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Sci Adv. 2019 Aug 21;5(8):eaax1387. doi: 10.1126/sciadv.aax1387. eCollection 2019 Aug.

Dysregulation of ectonucleotidase-mediated extracellular adenosine during postmenopausal bone loss.

Author information

1
Department of Orthopaedic Surgery, Duke University Medical Center, Durham, NC 27710, USA.
2
Mechanical Engineering and Materials Science, Duke University, Durham, NC 27708, USA.
3
Department of Otorhinolaryngology-Head and Neck Surgery, Seoul National University Hospital, Seoul 03080, Republic of Korea.
4
Kao Corporation, Kanagawa 250-0002, Japan.
5
Department of Bioengineering, University of California, San Diego, La Jolla, CA 92093, USA.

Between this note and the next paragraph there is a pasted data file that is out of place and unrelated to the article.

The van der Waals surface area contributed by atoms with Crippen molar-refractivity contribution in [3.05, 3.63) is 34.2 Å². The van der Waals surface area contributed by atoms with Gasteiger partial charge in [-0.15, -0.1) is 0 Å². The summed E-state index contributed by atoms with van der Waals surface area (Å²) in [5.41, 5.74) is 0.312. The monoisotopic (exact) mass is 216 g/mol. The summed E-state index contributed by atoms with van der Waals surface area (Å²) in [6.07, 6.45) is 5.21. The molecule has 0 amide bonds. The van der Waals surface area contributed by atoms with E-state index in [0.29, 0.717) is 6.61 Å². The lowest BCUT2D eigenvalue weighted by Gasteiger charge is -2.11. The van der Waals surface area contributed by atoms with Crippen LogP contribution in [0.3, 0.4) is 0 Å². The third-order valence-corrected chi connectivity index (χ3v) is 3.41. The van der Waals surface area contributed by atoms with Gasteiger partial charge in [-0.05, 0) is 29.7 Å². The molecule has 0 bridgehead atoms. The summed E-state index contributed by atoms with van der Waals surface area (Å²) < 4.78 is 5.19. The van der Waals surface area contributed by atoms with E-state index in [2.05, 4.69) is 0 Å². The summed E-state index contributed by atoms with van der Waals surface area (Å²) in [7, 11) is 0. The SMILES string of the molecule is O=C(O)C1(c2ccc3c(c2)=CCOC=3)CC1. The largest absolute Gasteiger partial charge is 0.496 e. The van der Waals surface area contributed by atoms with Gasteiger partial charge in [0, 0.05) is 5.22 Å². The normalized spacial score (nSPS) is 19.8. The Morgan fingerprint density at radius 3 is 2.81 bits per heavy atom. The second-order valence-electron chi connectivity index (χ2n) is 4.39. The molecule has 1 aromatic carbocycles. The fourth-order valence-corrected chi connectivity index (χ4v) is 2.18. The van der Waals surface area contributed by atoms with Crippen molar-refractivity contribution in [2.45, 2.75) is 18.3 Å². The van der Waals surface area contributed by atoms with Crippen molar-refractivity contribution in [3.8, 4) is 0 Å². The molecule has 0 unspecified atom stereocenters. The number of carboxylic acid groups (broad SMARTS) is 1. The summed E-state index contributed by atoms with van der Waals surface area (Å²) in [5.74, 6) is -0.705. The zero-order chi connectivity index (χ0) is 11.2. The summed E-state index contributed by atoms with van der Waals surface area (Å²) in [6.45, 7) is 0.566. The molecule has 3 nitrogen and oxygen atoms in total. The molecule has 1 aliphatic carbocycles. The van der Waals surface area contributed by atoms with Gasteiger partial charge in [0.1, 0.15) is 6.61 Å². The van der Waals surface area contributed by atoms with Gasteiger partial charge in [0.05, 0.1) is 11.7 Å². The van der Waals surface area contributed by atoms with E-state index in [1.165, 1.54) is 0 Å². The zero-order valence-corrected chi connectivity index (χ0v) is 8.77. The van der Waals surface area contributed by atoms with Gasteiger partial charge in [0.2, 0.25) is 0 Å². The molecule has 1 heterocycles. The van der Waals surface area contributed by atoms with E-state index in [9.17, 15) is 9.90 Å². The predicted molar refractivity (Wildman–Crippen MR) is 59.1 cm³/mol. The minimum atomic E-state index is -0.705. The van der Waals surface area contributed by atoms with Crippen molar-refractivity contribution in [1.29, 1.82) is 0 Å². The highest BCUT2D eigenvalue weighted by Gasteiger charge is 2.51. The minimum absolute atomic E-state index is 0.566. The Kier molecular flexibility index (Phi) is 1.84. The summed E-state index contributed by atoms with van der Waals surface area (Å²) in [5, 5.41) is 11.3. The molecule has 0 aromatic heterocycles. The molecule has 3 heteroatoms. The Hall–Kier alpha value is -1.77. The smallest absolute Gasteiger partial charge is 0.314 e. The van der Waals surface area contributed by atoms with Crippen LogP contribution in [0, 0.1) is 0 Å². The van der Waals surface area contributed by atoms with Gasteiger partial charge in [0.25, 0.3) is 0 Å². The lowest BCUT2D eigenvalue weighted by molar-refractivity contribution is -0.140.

6
Department of Biomedical Engineering, Duke University, Durham, NC 27708, USA.

Abstract

Adenosine and its receptors play a key role in bone homeostasis and regeneration. Extracellular adenosine is generated from CD39 and CD73 activity in the cell membrane, through conversion of adenosine triphosphate to adenosine monophosphate (AMP) and AMP to adenosine, respectively. Despite the relevance of CD39/CD73 to bone health, the roles of these enzymes in bona fide skeletal disorders remain unknown. We demonstrate that CD39/CD73 expression and extracellular adenosine levels in the bone marrow are substantially decreased in animals with osteoporotic bone loss. Knockdown of estrogen receptors ESR1 and ESR2 in primary osteoprogenitors and osteoclasts undergoing differentiation showed decreased coexpression of membrane-bound CD39 and CD73 and lower extracellular adenosine. Targeting the adenosine A2B receptor using an agonist attenuated bone loss in ovariectomized mice. Together, these findings suggest a pathological association of purine metabolism with estrogen deficiency and highlight the potential of A2B receptor as a target to treat osteoporosis.

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